Case 2019CV000013 Document 17 Filed 02-22-2019 Page 3 of 15 
earlier litigation.2 They intervene now on DNR’s ruling determining the OHWM for 
Parcel 92. Petitioners allege standing as tax-paying residents who might benefit from 
potentially increased city tax revenue if DHR’s OHWM determination did not 
functionally block the private development of a hotel on Parcel 92.3 (See Pet., ¶¶ 1– 
2, 9–10, 58–59). 
Despite the lengthy history of litigation concerning the potential development 
of Parcel 92, this Petition for Judicial Review should be dismissed without reaching 
the merits of the Petition because Petitioners lack standing. Only a “person 
aggrieved” may file a petition for judicial review of an agency decision. Wis. Stat. 
§ 227.53. Anyone filing a petition for judicial review must satisfy both parts of a 
two- part test for standing to meet the definition of a person aggrieved. Wis.’s Envtl. 
Decade, Inc. v. PSC, 69 Wis. 2d 1, 230 N.W.2d 243 (1975). The Petitioners have not 
alleged facts sufficient to satisfy the standing test. Therefore, their Petition should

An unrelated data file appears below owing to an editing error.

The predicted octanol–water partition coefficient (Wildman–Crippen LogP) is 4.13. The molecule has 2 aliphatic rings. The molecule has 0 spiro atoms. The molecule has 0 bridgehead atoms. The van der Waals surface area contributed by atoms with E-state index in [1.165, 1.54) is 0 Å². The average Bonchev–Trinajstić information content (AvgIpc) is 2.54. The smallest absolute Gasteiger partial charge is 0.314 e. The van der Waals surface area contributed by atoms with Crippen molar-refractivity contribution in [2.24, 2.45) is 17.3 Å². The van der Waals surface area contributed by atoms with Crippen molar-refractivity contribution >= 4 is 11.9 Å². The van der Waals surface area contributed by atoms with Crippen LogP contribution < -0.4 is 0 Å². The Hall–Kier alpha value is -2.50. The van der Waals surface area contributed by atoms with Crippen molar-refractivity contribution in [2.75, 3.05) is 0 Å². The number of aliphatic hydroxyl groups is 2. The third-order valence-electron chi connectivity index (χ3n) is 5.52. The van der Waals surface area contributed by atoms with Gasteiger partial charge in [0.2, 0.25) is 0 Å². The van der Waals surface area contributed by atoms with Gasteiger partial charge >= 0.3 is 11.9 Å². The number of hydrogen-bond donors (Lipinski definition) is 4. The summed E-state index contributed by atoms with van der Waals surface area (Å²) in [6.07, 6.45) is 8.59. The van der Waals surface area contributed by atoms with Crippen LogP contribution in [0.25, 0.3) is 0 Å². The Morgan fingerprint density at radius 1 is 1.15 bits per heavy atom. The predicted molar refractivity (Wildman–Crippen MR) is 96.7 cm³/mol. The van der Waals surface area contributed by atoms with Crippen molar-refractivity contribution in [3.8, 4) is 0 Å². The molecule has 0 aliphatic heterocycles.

be dismissed. 
petition for judicial review of DNR’s February 5, 2018 OHWM determination for Parcel 92); and Friends of the Sturgeon Bay Public Waterfront, et al. v. Wisconsin Department of Natural Resources, Door County Case No. 18CV38, dismissed by stipulation on June 8, 2018 (Friends’ petition for judicial review of DNR’s February 5, 2018 OHWM determination for Parcel 92.) 2 See Fn. 1 3 See Friends of the Sturgeon Bay Public Waterfront, et al. v. City of Sturgeon Bay, et al., Door County Case 16CV23; see specifically Defendants-Appellants’ Appellate Brief, in which Defendants characterize the Nature of the Case as one to “oppose the sale by [the City of Sturgeon Bay and the Waterfront Redevelopment Authority of the City of Sturgeon Bay of Parcel 92] to Sawyer Hotel Development, LLC for the development of a privately-owned hotel.” Brief available publicly at: o%5d=2017AP000800&p%5bdocId%5d=193821&p%5beventSeqNo%5d=12&p%5bsectionNo%5d=1